So, for example, Sefer Chassidim ties to link its notion of “voluntary exile” - where the penitent leaves his home and family and wanders the world alone – to the biblical source of the wanderings of Cain. It also links to some rabbinic stories concerning the atonement of Judah and speaks about the atonement of the Talmudic sage, Nachum Gamzu. The latter, once delayed giving food and drink to a poor man by a short time while he first unloaded his waggon. In the interim the poor man died. The Talmud records Nachum’s words:

I went and fell upon his face and said: May my eyes, which had no compassion on your eyes, be blinded; may my hands, which had no compassion on your hands, be amputated; may my legs, which had no compassion on your legs, be amputated. And my mind did not rest until I said: May my whole body be covered in boils. [Naḥum of Gam Zu prayed that his suffering might atone for his failure.] (b. Ta’anit 21a).

Sefer Chassidim also links to certain rabbinic traditions concerning the penance of Adam who suffered for 130 years by standing in the river Gihon with the waters up to his neck.

These and other rabbinic sources lead many scholars to conclude (contra Baer and Scholem) that Sefer Chassidim was indeed based on earlier Jewish traditions and did not derive from Christian pietist practices.

One interesting attempt at a scholarly compromise is Reuven Bonfil[3] who suggests that some of the ancient rabbinic ascetic practices were preserved by Christian monks, so even if the Chassidei Ashkenaz were influenced by such practices, they still had their origins in Judaism.

Fishman, however, is not happy with this compromise or “bridge hypothesis” because it does not explain why, specifically at that juncture in history (during the 12th and 13th centuries), these severe penitence practices suddenly re-emerged in the writings of Chassidei Ashkenaz. Fishman (1999:204) asks:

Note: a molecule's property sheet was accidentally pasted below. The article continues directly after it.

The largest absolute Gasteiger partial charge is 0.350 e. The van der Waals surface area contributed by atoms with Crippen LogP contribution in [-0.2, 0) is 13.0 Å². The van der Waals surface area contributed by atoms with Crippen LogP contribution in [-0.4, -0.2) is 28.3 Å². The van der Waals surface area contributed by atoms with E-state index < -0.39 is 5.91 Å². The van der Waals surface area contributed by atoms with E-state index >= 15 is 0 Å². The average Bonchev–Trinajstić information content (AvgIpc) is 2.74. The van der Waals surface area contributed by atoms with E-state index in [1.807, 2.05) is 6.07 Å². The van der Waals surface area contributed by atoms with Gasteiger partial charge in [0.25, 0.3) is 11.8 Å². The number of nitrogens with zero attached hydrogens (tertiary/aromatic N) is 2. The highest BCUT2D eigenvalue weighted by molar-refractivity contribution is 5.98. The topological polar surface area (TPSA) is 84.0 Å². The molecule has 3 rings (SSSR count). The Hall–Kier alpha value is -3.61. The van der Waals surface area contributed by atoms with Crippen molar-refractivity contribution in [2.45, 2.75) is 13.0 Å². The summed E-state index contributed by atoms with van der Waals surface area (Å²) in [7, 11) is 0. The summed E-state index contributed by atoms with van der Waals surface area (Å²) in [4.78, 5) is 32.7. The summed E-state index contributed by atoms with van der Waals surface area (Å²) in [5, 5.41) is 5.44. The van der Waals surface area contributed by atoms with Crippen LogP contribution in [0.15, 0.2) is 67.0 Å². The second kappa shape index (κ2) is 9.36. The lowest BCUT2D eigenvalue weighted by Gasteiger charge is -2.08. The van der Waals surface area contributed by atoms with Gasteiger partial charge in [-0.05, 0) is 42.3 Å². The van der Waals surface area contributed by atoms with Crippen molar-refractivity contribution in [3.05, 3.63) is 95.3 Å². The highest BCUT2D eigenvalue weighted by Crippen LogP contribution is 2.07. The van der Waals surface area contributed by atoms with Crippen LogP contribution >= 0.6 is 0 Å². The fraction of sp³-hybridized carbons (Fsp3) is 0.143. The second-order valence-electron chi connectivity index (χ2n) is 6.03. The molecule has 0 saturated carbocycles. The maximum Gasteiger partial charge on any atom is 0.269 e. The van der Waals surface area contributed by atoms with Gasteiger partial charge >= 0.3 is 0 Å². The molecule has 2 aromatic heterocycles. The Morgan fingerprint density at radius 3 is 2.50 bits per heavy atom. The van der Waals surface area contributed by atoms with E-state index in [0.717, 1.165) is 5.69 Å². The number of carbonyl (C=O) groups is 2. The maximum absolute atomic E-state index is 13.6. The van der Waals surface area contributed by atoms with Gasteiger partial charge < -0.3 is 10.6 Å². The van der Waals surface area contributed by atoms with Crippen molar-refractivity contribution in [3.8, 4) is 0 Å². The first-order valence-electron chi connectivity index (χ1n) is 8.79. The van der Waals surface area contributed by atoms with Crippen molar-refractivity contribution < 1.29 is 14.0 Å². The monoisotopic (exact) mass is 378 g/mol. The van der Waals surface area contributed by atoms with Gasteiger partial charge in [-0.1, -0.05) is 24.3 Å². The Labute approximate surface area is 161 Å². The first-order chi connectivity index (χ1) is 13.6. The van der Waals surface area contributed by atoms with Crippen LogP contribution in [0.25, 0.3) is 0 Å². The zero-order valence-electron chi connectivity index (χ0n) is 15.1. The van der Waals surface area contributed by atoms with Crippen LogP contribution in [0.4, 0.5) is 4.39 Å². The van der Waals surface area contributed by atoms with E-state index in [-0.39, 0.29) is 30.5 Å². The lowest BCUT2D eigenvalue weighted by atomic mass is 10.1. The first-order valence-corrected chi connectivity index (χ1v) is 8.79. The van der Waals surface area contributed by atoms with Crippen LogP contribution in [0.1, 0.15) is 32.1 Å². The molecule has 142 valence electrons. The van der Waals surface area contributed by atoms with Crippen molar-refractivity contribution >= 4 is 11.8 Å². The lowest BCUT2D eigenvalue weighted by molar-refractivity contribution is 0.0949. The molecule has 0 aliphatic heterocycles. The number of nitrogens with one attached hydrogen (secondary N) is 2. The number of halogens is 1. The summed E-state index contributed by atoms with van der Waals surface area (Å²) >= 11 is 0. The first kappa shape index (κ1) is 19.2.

Why did these penitential practices assume such popularity in this time and place? ...why were these strands plucked from the richly-woven rabbinic archive suddenly endowed with such prominence and authority?

Fishman continues:

I will argue…for a reopening of the currently unfashionable hypothesis of Christian influence.

Christian influence

While Fishman (1999:205) opts for the hypothesis of Christian influence against the overwhelming opinions that posit an ancient rabbinic provenance, it must be borne in mind that she does not suggest a direct influence but rather a:

dynamic, two-directional, often unwitting interplay of cultural influences in medieval Jewish and Christian societies.

Penitence theology of Chassidei Ashkenaz

a) Teshuvah haBa’ah (also known as Teshuvat haCharata)

One of four methods of teshuvah or penitence, recommended in Sefer Chassidim is Teshuvah baBa’ah.[4] According to the Talmud, penitence is achieved for a sin, if in another set of circumstances, one is confronted by the same temptations – yet one withstands the temptation. In the words of the Talmud, when one is:

with the same woman, at the same time, in the same place.[5]

According to another Talmudic text,[6] R. Chanina and R. Yochanan were walking along the road, and when they came to a fork, they were forced to decide which path to take. One led through a place of idolatry, while the other led through a place of immorality. One sage suggested they take the route through the place of idolatry because the appetite for idolatry had been removed from the world.[7] The other sage (whose opinion is regarded as being the correct one) chose to pass through the site of immorality so as to "defy our inclination and have our reward."